Possibly the most unique sports story in the annals of Twinsburg history involved one of the more successful athletes to ever reside in the region, Jim Mathis. Amazingly, his many athletic achievements occurred after injuring his spine, leaving him paralyzed from the waist down, at the age of 16. His rehabilitation took almost three years, but it wasn’t too long before he started the Cleveland Comets, who became a member of the National Wheelchair Basketball Association. With that he found himself competing against teams from New York City to St. Louis, but basketball was not to be his most successful sport.
He was in New York City in 1957 when the first Wheelchair Track and Field Games were held in the United States, and decided as somewhat of a lark that he might as well compete in some of the events. Incredibly he won an archery competition, repeating his victory in 1958 and 1959. And while he finished second in 1960 it qualified him for the 1960 Wheelchair Games held in Rome. It was the first time the Wheelchair Games were held following the Summer Olympics in the same city. Mathis won the silver medal in Archery at the Rome Olympics, and considers it the most exciting athletic achievement in his career, according to an article he wrote for the Twinsburg Bulletin in 1972.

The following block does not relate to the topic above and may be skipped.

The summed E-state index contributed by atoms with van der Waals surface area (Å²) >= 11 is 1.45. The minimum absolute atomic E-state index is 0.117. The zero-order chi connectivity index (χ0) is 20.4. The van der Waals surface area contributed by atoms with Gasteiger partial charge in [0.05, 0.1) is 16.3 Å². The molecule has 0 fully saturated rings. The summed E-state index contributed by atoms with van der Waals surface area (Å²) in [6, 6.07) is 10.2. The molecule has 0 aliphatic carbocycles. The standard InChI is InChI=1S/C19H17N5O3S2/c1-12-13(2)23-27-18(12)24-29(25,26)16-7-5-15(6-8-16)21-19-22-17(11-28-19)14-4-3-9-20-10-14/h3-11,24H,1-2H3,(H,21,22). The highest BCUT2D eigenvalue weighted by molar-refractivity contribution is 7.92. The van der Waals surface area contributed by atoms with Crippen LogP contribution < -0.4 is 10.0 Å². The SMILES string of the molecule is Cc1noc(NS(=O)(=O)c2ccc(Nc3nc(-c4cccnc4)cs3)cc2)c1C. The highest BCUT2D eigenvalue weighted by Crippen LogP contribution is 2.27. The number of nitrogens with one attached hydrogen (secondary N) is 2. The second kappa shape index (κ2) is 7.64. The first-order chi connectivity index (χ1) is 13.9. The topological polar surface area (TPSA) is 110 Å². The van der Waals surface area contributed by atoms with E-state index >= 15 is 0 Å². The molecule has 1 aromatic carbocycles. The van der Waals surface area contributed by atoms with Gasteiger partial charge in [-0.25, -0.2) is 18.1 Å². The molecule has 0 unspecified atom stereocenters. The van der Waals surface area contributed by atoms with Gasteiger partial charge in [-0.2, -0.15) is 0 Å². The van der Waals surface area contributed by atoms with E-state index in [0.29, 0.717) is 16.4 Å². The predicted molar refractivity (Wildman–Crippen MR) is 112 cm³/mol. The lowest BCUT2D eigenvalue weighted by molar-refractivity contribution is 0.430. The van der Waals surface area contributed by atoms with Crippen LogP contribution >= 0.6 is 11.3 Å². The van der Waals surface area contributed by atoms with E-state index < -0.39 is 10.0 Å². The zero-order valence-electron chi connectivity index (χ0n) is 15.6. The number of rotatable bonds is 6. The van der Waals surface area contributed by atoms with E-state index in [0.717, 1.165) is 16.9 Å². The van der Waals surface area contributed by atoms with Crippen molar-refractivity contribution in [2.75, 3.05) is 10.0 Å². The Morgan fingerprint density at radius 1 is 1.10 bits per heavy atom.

During the 1964 games in Tokyo, Mathias won both a gold and silver medal in the archery competition. Mathis, who was living in Twinsburg at the time, finished 3rd in the 1972 National Competition and qualified for the U.S. Wheelchair Olympic Team for a 3rd time. Mathis, who at the time was also giving archery exhibitions in Twinsburg, had the region clearly in his corner when he left for the Olympics. He found himself on the front page of the Bulletin a few times that summer.
Mathis traveled to Heidelberg, Germany to compete in the Wheelchair Olympics, which occurred few weeks before the 1972 Summer Olympics in Munich. For the first time he didn’t medal. It was his last Olympics, although by that time he had won three Olympics Medals as well as being a national archery champion four times, having competed in all 16 competitions up to that point.